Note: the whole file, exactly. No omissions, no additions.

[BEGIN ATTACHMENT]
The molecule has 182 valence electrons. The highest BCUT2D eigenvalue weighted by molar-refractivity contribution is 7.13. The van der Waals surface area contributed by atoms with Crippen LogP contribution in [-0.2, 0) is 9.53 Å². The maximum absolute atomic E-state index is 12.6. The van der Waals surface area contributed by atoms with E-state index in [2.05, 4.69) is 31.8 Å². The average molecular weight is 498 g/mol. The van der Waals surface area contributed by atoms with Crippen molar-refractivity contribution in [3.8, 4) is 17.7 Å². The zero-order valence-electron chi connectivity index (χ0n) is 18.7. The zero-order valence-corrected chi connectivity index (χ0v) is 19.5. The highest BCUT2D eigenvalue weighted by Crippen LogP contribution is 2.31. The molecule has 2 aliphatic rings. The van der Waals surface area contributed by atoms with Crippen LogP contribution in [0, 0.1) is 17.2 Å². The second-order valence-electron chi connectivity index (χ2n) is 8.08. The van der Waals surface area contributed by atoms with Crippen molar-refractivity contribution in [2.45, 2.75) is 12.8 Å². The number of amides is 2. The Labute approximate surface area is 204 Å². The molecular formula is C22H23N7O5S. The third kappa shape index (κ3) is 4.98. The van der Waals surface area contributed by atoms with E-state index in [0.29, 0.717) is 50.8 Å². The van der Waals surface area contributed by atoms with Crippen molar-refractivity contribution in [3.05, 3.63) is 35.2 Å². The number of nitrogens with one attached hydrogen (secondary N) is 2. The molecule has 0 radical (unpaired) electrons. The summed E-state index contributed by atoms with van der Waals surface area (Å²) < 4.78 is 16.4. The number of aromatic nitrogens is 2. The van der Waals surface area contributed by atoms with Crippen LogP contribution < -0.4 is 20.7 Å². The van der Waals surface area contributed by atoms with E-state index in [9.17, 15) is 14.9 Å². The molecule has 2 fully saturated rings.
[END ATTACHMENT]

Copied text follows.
The molecule has 182 valence electrons. The highest BCUT2D eigenvalue weighted by molar-refractivity contribution is 7.13. The van der Waals surface area contributed by atoms with Crippen LogP contribution in [-0.2, 0) is 9.53 Å². The maximum absolute atomic E-state index is 12.6. The van der Waals surface area contributed by atoms with E-state index in [2.05, 4.69) is 31.8 Å². The average molecular weight is 498 g/mol. The van der Waals surface area contributed by atoms with Crippen molar-refractivity contribution in [3.8, 4) is 17.7 Å². The zero-order valence-electron chi connectivity index (χ0n) is 18.7. The zero-order valence-corrected chi connectivity index (χ0v) is 19.5. The highest BCUT2D eigenvalue weighted by Crippen LogP contribution is 2.31. The molecule has 2 aliphatic rings. The van der Waals surface area contributed by atoms with Crippen LogP contribution in [0, 0.1) is 17.2 Å². The second-order valence-electron chi connectivity index (χ2n) is 8.08. The van der Waals surface area contributed by atoms with Crippen molar-refractivity contribution in [2.45, 2.75) is 12.8 Å². The number of amides is 2. The Labute approximate surface area is 204 Å². The molecular formula is C22H23N7O5S. The third kappa shape index (κ3) is 4.98. The van der Waals surface area contributed by atoms with E-state index in [0.29, 0.717) is 50.8 Å². The van der Waals surface area contributed by atoms with Crippen molar-refractivity contribution in [3.05, 3.63) is 35.2 Å². The number of nitrogens with one attached hydrogen (secondary N) is 2. The molecule has 0 radical (unpaired) electrons. The summed E-state index contributed by atoms with van der Waals surface area (Å²) < 4.78 is 16.4. The number of aromatic nitrogens is 2. The van der Waals surface area contributed by atoms with Crippen LogP contribution < -0.4 is 20.7 Å². The van der Waals surface area contributed by atoms with E-state index in [9.17, 15) is 14.9 Å². The molecule has 2 fully saturated rings.